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Supporters Defend Taylor's Boycott of Court


Former Liberian President Charles Taylor boycotted the opening of his trial Monday at the UN-backed Special court for Sierra Leone in The Hague, Netherlands. Chief Cyril Allen is former chairman of Taylor’s National Patriotic Front Party and one who has maintained constant telephone contact with the former President.

From the Liberian capital, Monrovia, he told VOA Taylor did not appear in court Monday because he feels he will not receive transparent justice.

“He has to have a choice of his lawyers, and he has to be properly represented. If he feels he is not represented properly, legally he feels that he can do better to represent himself; I think he has a right under international law to represent himself. And he will do better than any other lawyers,” he said.

Special Court sources said that as of last Friday (June 1), Taylor’s lawyers were part of a special administrative meeting of all the principal parties to the case. But they did not mention his lack of confidence in the ability of the court to dispense justice.

Allen said Taylor has been complaining for a long time that he was not pleased with the Special Court.

“He’s been saying time and again that there is no proper legal representation and no one would listen. These are handpicked lawyers who are going to represent the interest of international community and not his interest,” he said.

Allen said Taylor is competent to represent himself, and if the court grants his wishes, he would appear when the court reconvenes.

“Of course he would appear in court. He has nothing to run away from or to hide. I always said that Taylor fought war in Liberia for 12 years. He never ran away from guns. So he’s not going to run away from legal proceedings. He has submitted himself to the legal procedure, but he said he is opting to represent himself. I think he should be able given the opportunity to represent himself,” Allen said.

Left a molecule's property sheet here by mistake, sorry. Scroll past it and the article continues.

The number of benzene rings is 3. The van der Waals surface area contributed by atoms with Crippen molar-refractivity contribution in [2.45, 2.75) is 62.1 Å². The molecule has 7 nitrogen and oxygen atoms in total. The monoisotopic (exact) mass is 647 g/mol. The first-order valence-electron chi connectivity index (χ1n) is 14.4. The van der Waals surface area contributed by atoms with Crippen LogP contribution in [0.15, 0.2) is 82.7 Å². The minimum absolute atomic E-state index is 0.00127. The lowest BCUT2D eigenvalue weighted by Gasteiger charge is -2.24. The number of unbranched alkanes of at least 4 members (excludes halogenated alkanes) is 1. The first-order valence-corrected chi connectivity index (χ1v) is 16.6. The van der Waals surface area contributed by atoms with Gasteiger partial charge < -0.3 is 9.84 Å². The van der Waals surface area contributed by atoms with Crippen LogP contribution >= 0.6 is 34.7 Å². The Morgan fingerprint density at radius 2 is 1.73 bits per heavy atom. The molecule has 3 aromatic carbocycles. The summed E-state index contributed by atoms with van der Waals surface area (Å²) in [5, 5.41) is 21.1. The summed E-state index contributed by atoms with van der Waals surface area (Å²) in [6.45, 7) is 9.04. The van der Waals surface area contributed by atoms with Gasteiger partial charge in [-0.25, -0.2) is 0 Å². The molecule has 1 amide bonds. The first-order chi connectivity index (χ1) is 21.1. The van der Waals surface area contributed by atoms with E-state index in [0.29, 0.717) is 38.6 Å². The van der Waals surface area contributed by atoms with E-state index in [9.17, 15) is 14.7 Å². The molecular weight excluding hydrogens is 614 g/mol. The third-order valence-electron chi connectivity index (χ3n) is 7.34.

Some critics of Taylor said he might be trying to delay his trial the same way he prolonged the end of Liberia’s 14-year civil war. But Allen said the former Liberian president wants a chance to represent himself.

“Whatever people think is their prerogative. What is important is for Mr. Taylor to have proper representation and a cream of counselors of his choice to represent his interest,” Allen said.

Allen said Taylor has put forth one or two Liberian lawyers to represent him. But he said the Special Court is being selective who should represent the former Liberian president.

“They are selecting who they think should defend Mr. Taylor in such a high profile international case, and I don’t think it is their decision to decide who represents him. It is his decision to choose a core of lawyers that would represent his interest, and he should be given the opportunity to select his lawyers to represent him because he doesn’t feel that justice would be transparent if handpicked lawyers represent his interest,” Allen said.

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